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The Great American Fraud

Founded mainly on fraud and poison, patent-medicine methods were the rage in America between the mid 19th and early 20th centuries. Before it was finally put to an end, gullible America was spending some seventy-five million dollars in the purchase of patent medicines to cure all sorts of ailments. You name it and there a patented medicinal cure for it, but, it was mostly all fraud. Not all, but most. So, the government set out to separate the sheep from the goats, but an honest attempt to do that developed a lamentable lack of qualified candidates for the sheepfold. Some remedies were honest in their claims and effective for their purposes. "None of these "cures" really did cure any serious affection, although a majority of their users recovered. But, a majority, and a very large majority, of the sick would have recovered anyway. Were it not so, were one illness out of fifty fatal, and this earth would soon be depopulated," said Samuel Hopkins in his 1931 book, Great American Frauds.

Newspapers bore a huge chunk of the blame for the popularity of the medicinal frauds. "The ignorant drug-taker, returning to health from some disease which he has overcome by the natural resistant powers of his body, dips his pen in gratitude and writes his testimonial. The man who dies in spite of the patent medicine, or perhaps because of it, doesn't bear witness to what it did for him," said Hopkins. "We see recorded only the favorable results: the unfavorable lie silent. How could it be otherwise when the only avenues of publicity are controlled by the advertisers?" he wrote.
I'm the happiest little woman In all this little town
And my merry laugh and singing
Takes the place of sigh and frown
And is like himself once more
And the world is just a paradise
With such happiness in store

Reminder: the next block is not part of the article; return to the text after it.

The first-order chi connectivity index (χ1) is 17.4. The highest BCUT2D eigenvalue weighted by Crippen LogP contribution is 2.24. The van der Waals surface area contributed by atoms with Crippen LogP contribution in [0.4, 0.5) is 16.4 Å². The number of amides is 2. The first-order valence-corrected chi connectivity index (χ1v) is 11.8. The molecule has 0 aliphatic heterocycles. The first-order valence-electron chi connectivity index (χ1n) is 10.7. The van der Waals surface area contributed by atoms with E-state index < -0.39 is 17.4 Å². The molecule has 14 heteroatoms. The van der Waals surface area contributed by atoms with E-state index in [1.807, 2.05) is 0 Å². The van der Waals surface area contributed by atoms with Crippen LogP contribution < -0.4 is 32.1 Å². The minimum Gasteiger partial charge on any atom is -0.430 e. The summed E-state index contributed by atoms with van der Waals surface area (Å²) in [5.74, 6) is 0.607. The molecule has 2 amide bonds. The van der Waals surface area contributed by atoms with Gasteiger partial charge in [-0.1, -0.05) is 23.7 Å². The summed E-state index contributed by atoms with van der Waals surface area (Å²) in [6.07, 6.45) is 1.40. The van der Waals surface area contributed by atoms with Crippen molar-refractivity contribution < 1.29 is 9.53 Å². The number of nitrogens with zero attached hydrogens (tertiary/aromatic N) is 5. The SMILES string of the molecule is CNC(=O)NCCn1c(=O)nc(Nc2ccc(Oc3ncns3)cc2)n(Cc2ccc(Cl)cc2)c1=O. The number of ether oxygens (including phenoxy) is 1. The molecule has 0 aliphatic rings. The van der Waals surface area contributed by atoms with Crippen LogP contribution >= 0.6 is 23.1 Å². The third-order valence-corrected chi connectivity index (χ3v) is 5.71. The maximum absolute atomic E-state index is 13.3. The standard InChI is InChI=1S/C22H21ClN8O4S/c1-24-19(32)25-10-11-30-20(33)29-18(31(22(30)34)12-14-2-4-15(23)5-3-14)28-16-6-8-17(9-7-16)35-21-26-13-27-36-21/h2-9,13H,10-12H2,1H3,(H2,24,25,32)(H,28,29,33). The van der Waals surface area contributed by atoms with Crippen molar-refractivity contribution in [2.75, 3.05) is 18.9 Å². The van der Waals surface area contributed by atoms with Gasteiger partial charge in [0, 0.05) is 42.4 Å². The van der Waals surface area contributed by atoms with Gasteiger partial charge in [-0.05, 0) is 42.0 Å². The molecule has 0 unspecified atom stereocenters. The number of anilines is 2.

One particularly heartless swindle that was operated mostly through newspapers, which also meant the United States Post Office, for over 50 years, finally came to an end in August of 1935, when the Postmaster General declared that the Dr. J.W. Haines Company, The Golden Specific Company, of Cincinnati, Ohio was engaged in conducting a scheme for obtaining money through the mail by means of false and fraudulent pretenses. In this scheme, mothers, wives and sisters were led to believe that they could cure their loved ones of the drink habit by the secret administration of the Haines Golden Treatment. Some 18 years earlier, in 1917, The Journal of the American Medical Association had denounced Haines Golden Treatment as 'a cruel humbug,' claiming that no cases of drunkenness was cured by such means. As it turned out, the Golden Treatment was nothing more than a mixture of milk sugar and starch, capsicum and a minute amount of ipecac.

Sadly, the advertisements did not pray on the alcoholic, but rather the family members, and apparently it was effective. Check out the ad copy below.

Even though Haines Golden Treatment was declared a fraud, most people remained convinced the product was the real deal.  When he died, Dr. Haines was eulogized as one of the people who invented a cure for drunkards.


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